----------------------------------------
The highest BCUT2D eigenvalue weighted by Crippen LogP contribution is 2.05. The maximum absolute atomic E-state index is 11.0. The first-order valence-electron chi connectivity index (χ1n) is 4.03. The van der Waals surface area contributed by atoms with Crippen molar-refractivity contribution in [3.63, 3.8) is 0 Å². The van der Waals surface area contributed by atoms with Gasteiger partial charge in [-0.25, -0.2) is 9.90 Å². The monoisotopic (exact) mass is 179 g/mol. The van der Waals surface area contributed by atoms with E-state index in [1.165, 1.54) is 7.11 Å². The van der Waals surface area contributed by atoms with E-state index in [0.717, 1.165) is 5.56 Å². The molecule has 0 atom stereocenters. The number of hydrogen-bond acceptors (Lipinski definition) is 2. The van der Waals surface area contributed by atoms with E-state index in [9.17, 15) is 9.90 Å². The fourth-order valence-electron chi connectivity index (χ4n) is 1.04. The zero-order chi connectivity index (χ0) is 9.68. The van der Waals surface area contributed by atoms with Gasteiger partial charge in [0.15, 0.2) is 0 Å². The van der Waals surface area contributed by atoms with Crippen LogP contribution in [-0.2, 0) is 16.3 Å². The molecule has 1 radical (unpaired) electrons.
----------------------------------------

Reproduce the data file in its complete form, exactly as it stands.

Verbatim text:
The highest BCUT2D eigenvalue weighted by Crippen LogP contribution is 2.05. The maximum absolute atomic E-state index is 11.0. The first-order valence-electron chi connectivity index (χ1n) is 4.03. The van der Waals surface area contributed by atoms with Crippen molar-refractivity contribution in [3.63, 3.8) is 0 Å². The van der Waals surface area contributed by atoms with Gasteiger partial charge in [-0.25, -0.2) is 9.90 Å². The monoisotopic (exact) mass is 179 g/mol. The van der Waals surface area contributed by atoms with E-state index in [1.165, 1.54) is 7.11 Å². The van der Waals surface area contributed by atoms with E-state index in [0.717, 1.165) is 5.56 Å². The molecule has 0 atom stereocenters. The number of hydrogen-bond acceptors (Lipinski definition) is 2. The van der Waals surface area contributed by atoms with E-state index in [9.17, 15) is 9.90 Å². The fourth-order valence-electron chi connectivity index (χ4n) is 1.04. The zero-order chi connectivity index (χ0) is 9.68. The van der Waals surface area contributed by atoms with Gasteiger partial charge in [0.15, 0.2) is 0 Å². The van der Waals surface area contributed by atoms with Crippen LogP contribution in [-0.2, 0) is 16.3 Å². The molecule has 1 radical (unpaired) electrons.